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Spheroid

From Wikipedia, the free encyclopedia

oblate spheroid oblate spheroid

A spheroid is a quadric surface obtained by rotating an ellipse about one of its principal axes; in other words, an ellipsoid with two equal semi-diameters.

If the ellipse is rotated about its major axis, the result is a prolate (elongated) spheroid, like a rugby ball. If the ellipse is rotated about its minor axis, the result is an oblate (flattened) spheroid, like a lentil. If the generating ellipse is a circle, the result is a sphere.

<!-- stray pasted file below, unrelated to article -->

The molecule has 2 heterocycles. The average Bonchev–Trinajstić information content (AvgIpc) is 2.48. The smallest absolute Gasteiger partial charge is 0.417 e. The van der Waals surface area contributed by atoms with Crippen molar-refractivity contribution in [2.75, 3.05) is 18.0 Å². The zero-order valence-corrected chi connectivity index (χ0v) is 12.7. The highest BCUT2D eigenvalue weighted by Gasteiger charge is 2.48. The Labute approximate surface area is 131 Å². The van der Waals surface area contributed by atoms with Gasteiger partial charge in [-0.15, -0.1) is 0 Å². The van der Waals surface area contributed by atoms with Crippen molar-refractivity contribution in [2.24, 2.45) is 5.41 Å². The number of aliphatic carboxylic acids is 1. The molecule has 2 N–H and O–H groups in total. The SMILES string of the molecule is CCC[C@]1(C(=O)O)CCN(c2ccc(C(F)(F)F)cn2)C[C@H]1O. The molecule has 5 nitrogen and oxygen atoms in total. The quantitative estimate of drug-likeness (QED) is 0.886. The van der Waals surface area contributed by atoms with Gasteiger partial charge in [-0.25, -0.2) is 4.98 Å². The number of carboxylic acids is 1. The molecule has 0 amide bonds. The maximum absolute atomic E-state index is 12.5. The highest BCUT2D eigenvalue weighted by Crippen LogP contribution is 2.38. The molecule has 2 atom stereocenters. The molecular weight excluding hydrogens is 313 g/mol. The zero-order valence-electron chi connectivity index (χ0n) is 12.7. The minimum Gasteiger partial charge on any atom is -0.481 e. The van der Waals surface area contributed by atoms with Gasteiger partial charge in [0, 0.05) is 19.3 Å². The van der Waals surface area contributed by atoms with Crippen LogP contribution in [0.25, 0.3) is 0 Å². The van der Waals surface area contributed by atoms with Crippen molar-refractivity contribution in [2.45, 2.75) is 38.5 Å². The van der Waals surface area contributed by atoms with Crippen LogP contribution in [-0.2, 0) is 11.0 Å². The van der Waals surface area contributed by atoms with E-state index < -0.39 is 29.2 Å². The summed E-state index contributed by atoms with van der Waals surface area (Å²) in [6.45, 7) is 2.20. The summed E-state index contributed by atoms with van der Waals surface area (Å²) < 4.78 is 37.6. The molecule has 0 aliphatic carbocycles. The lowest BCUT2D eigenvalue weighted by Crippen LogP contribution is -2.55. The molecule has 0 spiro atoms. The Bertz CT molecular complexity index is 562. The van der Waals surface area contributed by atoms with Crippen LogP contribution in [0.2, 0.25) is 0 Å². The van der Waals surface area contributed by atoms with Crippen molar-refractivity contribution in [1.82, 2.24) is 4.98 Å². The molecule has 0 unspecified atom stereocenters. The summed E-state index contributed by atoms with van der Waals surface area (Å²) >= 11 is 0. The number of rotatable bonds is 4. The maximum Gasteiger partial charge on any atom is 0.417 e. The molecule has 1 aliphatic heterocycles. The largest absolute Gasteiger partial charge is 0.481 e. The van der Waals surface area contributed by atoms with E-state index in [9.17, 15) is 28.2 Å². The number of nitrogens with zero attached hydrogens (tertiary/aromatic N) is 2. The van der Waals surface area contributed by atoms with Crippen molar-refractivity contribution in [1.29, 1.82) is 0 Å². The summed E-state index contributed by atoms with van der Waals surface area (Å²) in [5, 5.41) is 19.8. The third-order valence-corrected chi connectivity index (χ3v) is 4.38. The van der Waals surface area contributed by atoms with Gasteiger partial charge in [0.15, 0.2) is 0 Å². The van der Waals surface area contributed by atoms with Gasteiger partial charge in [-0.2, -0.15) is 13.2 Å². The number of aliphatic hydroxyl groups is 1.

Because of its rotation, the Earth's shape is more like an oblate spheroid than a sphere. In cartography, in fact, the Earth is often assumed to be a standard oblate spheroid. In the current World Geodetic System model, the radius is approximately 6,378.137 km at the equator and 6,356.752 km at the poles (a difference of over 21 km).

 

Volume

The volume of a spheroid (of any kind) is 

In experimental biology, tumor growth is approximated to take the shape of a spheroid. Often, cancer studies involve the implantation of tumors subcutaneously in mice. Such studies require a simple mechanism by which to evaluate tumor burden. One such method is for two blinded researchers to measure tumor dimensions length and width with calipers. The depth is not measured. Tumor volume in cubic millimeters can be approximated with the following formula:

Volume = 0.52(Width^2)Length.

 

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